Wednesday, 15 September 2010
Apostles and Swallows
I started to read an article on Kim Philby, one of a small and notorious group of Cambridge alumni who spied for the Soviets before, during and after the Second World War, but I gave up because the treatment – an insider account of spying techniques and protocol – bored me.
I did, however, cause me to reflect more broadly on Philby and his fellow spies, a group that both fascinates and repels me at one and the same time. A lot has been written about the motives of these people, though it seems to me that one dimension has always been overlooked, or simply not given enough emphasis.
Struggling to find the right words, I would define it as the exclusive within the exclusive, clumsy, I know, but it may go some way to offering a slightly fuller explanation. You see, as far as I can determine, it was not all down to politics: it was down to being different; to feeling different from one's class and one's community, and taking pride in this difference.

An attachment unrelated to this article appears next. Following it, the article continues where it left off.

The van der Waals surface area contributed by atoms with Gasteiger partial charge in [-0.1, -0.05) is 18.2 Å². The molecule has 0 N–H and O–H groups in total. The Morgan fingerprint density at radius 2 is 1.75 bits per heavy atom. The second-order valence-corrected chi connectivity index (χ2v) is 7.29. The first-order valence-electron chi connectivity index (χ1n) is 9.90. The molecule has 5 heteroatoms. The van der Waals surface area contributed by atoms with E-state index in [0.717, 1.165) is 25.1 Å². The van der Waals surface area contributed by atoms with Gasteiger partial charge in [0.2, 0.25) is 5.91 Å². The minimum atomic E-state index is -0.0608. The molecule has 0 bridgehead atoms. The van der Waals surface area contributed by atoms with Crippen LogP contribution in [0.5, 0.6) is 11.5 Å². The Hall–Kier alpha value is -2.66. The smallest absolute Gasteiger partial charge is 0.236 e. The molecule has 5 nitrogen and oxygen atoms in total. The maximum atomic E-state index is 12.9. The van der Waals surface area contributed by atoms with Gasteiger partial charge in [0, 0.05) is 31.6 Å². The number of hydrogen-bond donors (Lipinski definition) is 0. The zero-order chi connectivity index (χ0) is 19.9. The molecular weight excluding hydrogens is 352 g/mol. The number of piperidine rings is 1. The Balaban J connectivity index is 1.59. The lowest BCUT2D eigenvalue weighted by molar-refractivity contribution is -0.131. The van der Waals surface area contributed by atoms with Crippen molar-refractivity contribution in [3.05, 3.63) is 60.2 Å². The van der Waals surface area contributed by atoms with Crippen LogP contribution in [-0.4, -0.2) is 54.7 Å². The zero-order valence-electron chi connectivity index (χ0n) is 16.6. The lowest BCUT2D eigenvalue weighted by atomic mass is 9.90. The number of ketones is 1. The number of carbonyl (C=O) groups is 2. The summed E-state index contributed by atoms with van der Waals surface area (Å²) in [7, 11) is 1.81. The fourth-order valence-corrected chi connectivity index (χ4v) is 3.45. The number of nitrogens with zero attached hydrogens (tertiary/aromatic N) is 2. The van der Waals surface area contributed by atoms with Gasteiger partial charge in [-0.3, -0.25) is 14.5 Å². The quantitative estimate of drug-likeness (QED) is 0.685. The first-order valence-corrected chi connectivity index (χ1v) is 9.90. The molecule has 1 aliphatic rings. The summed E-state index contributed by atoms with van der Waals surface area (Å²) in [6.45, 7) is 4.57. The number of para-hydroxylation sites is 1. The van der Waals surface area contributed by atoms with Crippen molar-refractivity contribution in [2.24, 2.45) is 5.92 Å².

The individuals in question were the ideal candidates for the Soviet intelligence service; in the British establishment but not of the British establishment. There the were, marked by birth and background; marked by membership of the Cambridge Apostles, marked by forms of sexuality that emphasised a further dimension of alienation from many of their peers.
They were, if I can put it like this, 'outside insiders', flattered by the attentions of the Soviets; pleased to be serving a wider cause; pleased, in the end, to be serving themselves, their egos and their particular, narrowly-defined ends. Empty vessels waiting to be filled, they were the Swallows; all the others were the Amazons. It was a game; once begun, it could not be stopped.